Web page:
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Can adults with ADD qualify for disability benefits?

Attention deficit disorder or ADD is characterized by hyperactivity, distraction, lack of attention and impulsivity. The most prevalent signs include the inability of an individual to focus and concentrate which can affect various activities (school, work, and relationships).

ADD and ADHD (attention deficit hyperactive disorder) affects an estimated 2 million children in the United States. Many individuals will suffer from the symptoms into adulthood. The cause of this condition is not known, although scientific studies indicate that there is a genetic component to the condition as it is known to run in families. There are common risk factors including exposure to lead, smoke, malnourishment and abnormal brain development.

How does the SSA determine SSI or SSDI disability for adults with ADD?


The Social Security Administration has two methods they use to determine if a claimant is disabled and qualifies for SSDI or SSI: the claimant meets a listing in their Listing of Impairments (Blue Book) or they have a condition which is so severe that they are unable to continue to perform substantial gainful activity (this is called a medical vocational allowance).

Children with ADD are evaluated under Listing 112.00 Mental Disorders and under this listing the SSA is evaluating whether a child is manifesting “developmentally inappropriate degrees of inattention, impulsiveness, and hyperactivity.” The SSA is looking specifically for evidence of marked inattention, impulsivity, and marked hyperactivity. They are also determining how these behaviors have affected the child’s social development, personal functioning and educational abilities.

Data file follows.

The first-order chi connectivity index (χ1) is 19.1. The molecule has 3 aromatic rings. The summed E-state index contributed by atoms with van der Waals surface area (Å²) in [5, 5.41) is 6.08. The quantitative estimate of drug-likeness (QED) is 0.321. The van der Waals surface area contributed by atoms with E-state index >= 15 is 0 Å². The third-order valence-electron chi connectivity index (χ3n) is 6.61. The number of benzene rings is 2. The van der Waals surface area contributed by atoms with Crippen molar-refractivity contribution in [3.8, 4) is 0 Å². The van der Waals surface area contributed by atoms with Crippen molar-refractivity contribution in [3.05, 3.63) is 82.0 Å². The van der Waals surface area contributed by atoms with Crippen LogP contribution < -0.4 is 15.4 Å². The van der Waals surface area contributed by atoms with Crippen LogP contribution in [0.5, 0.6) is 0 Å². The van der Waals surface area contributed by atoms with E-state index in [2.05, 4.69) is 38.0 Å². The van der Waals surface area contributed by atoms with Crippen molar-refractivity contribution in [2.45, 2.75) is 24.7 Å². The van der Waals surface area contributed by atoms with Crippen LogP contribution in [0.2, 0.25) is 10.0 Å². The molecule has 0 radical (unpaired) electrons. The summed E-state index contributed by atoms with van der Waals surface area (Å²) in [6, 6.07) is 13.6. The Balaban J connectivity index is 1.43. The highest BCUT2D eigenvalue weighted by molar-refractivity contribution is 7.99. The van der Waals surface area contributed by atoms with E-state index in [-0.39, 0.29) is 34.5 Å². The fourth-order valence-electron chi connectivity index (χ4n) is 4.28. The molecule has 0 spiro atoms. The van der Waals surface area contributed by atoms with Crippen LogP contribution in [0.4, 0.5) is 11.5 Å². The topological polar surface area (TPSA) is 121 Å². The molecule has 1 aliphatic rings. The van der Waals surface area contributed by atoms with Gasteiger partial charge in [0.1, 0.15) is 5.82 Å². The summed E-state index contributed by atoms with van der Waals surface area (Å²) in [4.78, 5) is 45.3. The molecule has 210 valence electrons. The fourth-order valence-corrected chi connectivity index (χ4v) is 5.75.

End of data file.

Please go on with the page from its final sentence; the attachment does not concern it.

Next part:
As an adult the SSA will evaluate the same types of symptoms but they will be considering how these behaviors affect a claimant’s ability to maintain employment. The SSA will also consider whether the claimant had a history of this condition as a child.

Keep in mind, the SSA will expect the worker to be under the care of a qualified physician or psychologist who has diagnosed the symptoms and documented them as appropriately severe. The worker should also be following the doctor’s treatment plan but yet continue to have the inability to work. Other supporting documentation from a worker’s childhood may also be necessary to support the claim that they had this condition when they were young. This information could include treatment notes, teacher’s reports and evaluations, achievement tests and IQ testing.

What are the chances an adult will receive SSI or SSDI for ADD or ADHD?


It is very difficult to qualify for SSDI or SSI with ADD. Thousands of children and adults have been diagnosed with this condition but most are able to get ample treatment which allows them to function in society. Most adults with ADD can take medications or make modifications in their life which allows them to be a productive worker.

Unfortunately, when the SSA evaluates an adult’s ADHD or ADD condition the analysis is generally subjective in nature and relies heavily on the observations of the adult’s behavior by others, which by its very nature tends to be open for interpretation. This contrasts with a variety of other conditions which can be objectively determined through clinical observations such X-rays or blood tests.

The bottom line is that many jobs do not require much attention and focus and most individuals with ADD should be able to work. If you have ADD and you feel that you are unable to work, it may be time to contact a disability lawyer.

 

 

 
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